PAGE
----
If you vent about your job using social media, better go check those Facebook privacy settings. Why? Because the Second District of Texas/Fort Worth Court of Appeals just shot down ignorance as an excuse. It turns out that what you don’t know can get you fired.
Robert Sumien was an EMT working for Careflite. He was fired as the result of a Facebook exchange with a co-worker and then sued for wrongful termination. According to court documents:
His ambulance partner, Jan Roberts, posted a comment on the Facebook “wall” of another CareFlite employee, Scott Schoenhardt, that referenced wanting to slap a patient whom Roberts had recently transported. Delicia Haynes, CareFlite Compliance Officer Sheila Calvert’s sister, saw Roberts’s comment, was offended, and notified Calvert. Calvert, who was Facebook “friends” with Schoenhardt and, thus, had access to his “wall,” read Roberts’s comments.
After an exchange between Roberts and Calvert, Roberts posted a comment on her own Facebook “wall” stating,
Yes, I DO get upset on some calls when my patient goes off in the house and I have to have a firefighter ride in with me because I fear for MY own safety. I think that is a valid excuse for wanting to use some sort of restraints. Just saying.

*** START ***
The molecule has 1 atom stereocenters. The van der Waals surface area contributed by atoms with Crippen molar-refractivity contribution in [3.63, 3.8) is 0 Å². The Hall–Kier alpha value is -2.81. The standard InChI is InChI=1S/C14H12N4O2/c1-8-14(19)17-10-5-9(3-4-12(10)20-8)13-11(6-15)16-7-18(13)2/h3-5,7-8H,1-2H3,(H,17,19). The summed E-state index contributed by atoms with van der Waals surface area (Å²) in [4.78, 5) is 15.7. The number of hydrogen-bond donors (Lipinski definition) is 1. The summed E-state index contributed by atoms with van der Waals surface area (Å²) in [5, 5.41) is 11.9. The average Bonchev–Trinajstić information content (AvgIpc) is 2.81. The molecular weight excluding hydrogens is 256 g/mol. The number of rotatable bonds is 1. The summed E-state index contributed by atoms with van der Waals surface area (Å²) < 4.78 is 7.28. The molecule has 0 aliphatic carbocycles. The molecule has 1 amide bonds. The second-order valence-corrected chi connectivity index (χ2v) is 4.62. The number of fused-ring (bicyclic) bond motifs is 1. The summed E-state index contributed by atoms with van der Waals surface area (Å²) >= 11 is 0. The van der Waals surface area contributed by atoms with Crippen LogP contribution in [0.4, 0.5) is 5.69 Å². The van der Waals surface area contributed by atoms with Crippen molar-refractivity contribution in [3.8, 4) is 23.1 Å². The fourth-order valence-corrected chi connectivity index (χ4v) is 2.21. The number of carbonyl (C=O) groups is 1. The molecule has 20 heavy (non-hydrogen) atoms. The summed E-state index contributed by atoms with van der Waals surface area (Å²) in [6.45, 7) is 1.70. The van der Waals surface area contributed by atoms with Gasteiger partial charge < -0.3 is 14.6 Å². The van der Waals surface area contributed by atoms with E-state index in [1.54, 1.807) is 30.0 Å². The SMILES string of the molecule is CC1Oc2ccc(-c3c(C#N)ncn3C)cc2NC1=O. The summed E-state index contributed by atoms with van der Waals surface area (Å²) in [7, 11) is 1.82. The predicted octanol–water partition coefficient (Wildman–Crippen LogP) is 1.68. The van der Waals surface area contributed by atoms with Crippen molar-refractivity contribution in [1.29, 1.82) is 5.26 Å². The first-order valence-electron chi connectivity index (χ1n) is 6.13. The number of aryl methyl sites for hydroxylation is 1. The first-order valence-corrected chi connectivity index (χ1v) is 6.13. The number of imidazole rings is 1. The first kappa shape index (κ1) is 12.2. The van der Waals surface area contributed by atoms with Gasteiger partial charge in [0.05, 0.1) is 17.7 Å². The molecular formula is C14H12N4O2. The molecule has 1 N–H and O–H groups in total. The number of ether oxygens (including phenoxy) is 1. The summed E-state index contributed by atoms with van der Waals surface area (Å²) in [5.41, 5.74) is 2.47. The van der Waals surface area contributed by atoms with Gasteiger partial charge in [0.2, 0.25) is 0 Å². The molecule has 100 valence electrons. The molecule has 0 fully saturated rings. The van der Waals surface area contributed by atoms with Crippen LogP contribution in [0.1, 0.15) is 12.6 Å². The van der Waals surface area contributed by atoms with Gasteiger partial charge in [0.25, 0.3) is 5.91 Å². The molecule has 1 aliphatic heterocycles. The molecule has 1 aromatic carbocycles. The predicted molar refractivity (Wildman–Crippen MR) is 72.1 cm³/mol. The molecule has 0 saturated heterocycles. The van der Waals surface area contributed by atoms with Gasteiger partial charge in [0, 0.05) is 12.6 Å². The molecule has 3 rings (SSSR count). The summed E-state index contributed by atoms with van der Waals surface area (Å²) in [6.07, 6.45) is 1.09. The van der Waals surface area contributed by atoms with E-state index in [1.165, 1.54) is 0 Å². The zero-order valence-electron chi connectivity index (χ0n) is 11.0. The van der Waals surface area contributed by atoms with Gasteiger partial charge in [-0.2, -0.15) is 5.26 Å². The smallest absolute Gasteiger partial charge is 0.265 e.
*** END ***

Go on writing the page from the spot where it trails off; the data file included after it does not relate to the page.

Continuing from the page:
In response, Sumien posted a comment on Roberts’s “wall” stating,
“Yeah like a boot to the head . . . . Seriously yeah restraints or actual HELP from PD instead of the norm.”
Haynes saw this comment, was offended, notified Calvert, and complained in writing to CareFlite management about both Roberts’s and Sumien’s comments.
Sumien sued Careflite for wrongful termination and lost. He appealed to the Second District on the grounds that he did not realize that his Facebook privacy settings would allow his employer to see his comments. The appellate court’s memorandum opinion concluded:
Finally, Sumien contends that CareFlite intruded upon his seclusion because he did not realize that Roberts’s Facebook “friends” could view the comment that he posted on Roberts’s “wall.” While Sumien presented evidence showing that he misunderstood Roberts’s Facebook settings, did not know who had access to Roberts’s “wall,” and did not know how CareFlite was able to view his comment, he did not present any evidence to show that his misunderstanding meant that CareFlite intentionally intruded upon his seclusion.
There are some obvious lessons here, like make sure you fully understand the workings of any communication platform you’re using. However, there’s an even more important lesson to be learned: Don’t post anything online you don’t want made public regardless of privacy settings. Even if your employer can’t see your comments, people can easily make screen shots that get posted elsewhere or emailed around.
Remember, the Internet is not written in pencil. It’s written in ink. And now there is court precedence saying that ignorance of the medium is no excuse.